Heart failure refers to the reduced ability of the heart to pump blood efficiently around the body. It is a poorly chosen term because it suggests the heart is about to stop or fail completely. This is not the case. The term congestive heart failure is also used and refers to the typical symptoms that occur in heart failure from excess fluid accumulation in the body.
Heart failure affects approximately 4 per cent of Australian adults aged over 45 years. Angina and heart failure can occur together because they are both often caused by coronary heart disease.
The most common cause of heart failure is damage to the heart muscle, often due to coronary heart disease or long-term high blood pressure. Other causes of heart failure include:
If the heart can no longer pump efficiently, it compensates by beating faster, eventually resulting in enlargement of the heart (hypertrophy) to cope with the extra workload. The body also tries to increase the volume of blood in the circulation by retaining water and it also gets the kidneys to retain salt (sodium). Because of the fluid retention, the heart muscle becomes stretched (dilated) and eventually loses its ability to contract efficiently, so the amount of blood pumped to the body is reduced.
The heart is a muscular organ, which pumps blood around the body. It is divided into 4 chambers, 2 thin-walled atria (receiving chambers) and 2 larger, thicker-walled ventricles (pumping chambers).
Blood that is low in oxygen returns from the body to the right side of the heart. It flows through the right atrium into the right ventricle, which pumps the blood into the lungs. Here oxygen is picked up before the blood flows back to the heart into the left atrium and then into the left ventricle, which pumps it to the body.
One of the most common symptoms is shortness of breath, which may be caused by fluid gathering in the lungs. Fluid can also gather in the ankles and legs, causing swelling. Some people feel weak and tired, and have a poor appetite. A dry cough can also indicate fluid on the lungs. Shortness of breath may be more obvious on physical exertion, such as climbing stairs. It can also occur when lying flat or several hours after lying down, causing you to wake up breathless or coughing. Sleeping well-supported with pillows may help relieve shortness of breath. The fluid retention that occurs with heart failure can cause unusual weight gain.
Cyanosis (a blue tinge to the lips, nails or skin), dizziness and palpitations are other symptoms.
You may experience feelings of helplessness, depression, anger and loss of confidence because of changes in your lifestyle. These feelings are very real and it's important to discuss them with your family, friends, your doctor, and if necessary, a counsellor.
The most commonly used medications are diuretics, angiotensin converting enzyme (ACE) inhibitors, digoxin and beta-blockers, and most people need treatment with two or more different types of drugs.
If you become suddenly short of breath or have other acute symptoms, call an ambulance immediately.
Although rest may be a part of the initial treatment, staying active is very important. You will be the best judge of how much you can do. There are no strict rules about physical activity, however, regular walking within the limits of your comfort and symptoms is strongly encouraged. You should be able to carry out a normal conversation when you exercise. Do not work beyond this point. Try to accumulate 30 minutes of physical activity most days.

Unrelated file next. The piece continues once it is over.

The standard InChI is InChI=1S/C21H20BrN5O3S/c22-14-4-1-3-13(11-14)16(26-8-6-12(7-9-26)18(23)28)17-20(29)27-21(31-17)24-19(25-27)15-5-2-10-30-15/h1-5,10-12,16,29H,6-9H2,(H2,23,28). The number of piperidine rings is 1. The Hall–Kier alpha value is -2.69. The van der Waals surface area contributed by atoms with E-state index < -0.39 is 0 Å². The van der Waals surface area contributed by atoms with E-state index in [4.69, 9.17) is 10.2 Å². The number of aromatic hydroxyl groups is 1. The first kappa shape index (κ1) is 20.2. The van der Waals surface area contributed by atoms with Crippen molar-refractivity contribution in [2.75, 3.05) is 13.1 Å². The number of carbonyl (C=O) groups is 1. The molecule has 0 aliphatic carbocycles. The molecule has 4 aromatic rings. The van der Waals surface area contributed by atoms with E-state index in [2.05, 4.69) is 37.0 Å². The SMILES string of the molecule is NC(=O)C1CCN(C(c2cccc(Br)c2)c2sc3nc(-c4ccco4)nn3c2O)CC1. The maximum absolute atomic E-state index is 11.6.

While exercise is beneficial when symptoms are mild, bed rest is necessary when symptoms are severe.
If you are a smoker, quit. Smoking causes continuing damage to your lungs, heart and blood vessels. It's never too late to give up and there is help available. Phone the Quitline on 131 848 or see your GP.
Alcohol is acceptable in small amounts. Limit your intake to no more than 2 standard drinks a day, unless otherwise stated by your doctor.
Heart failure can usually be adequately treated and controlled, allowing you to continue normal daily activities. You may need to adjust your working hours or drop off some strenuous activities if you tire more easily. If this is happening to you, discuss it with your doctor in case a change of medication is necessary, or with your employer to see if other work can be arranged.
Austroads, the association of Australian and New Zealand road transport and traffic authorities, publishes Assessing Fitness to Drive, the latest national guidelines and standards for assessing a person’s fitness to drive.
The aim of the guidelines is to assist health professionals in assessing the fitness to drive of any patient who holds a licence for a light motor vehicle including a car or motorcycle.
Austroads’ guideline for heart failure advises that you may drive if asymptomatic (without obvious signs or symptoms of disease) on moderate exertion. However, if you have severe symptoms, consult your doctor. There are more stringent criteria for drivers of commercial vehicles.
The Cardiac Society of Australia and New Zealand has guidelines (2002) for doctors assessing the fitness of individuals with heart and vascular disease to drive. These state that people with heart failure or cardiomyopathy may be fit to drive if they don't get short of breath on mild exertion and there are no other conditions, such as abnormal heart rhythms or poorly controlled anticoagulant therapy (e.g. warfarin), present which would preclude the person from driving.
As with other activities, it should be within the limits of your symptoms. Sexual intercourse should be OK if you can climb 2 flights of stairs without stopping due to angina, dizziness or shortness of breath. Less strenuous positions, for example, side-by-side or having the healthier person on top, may be best.
Last Reviewed: 05 June 2009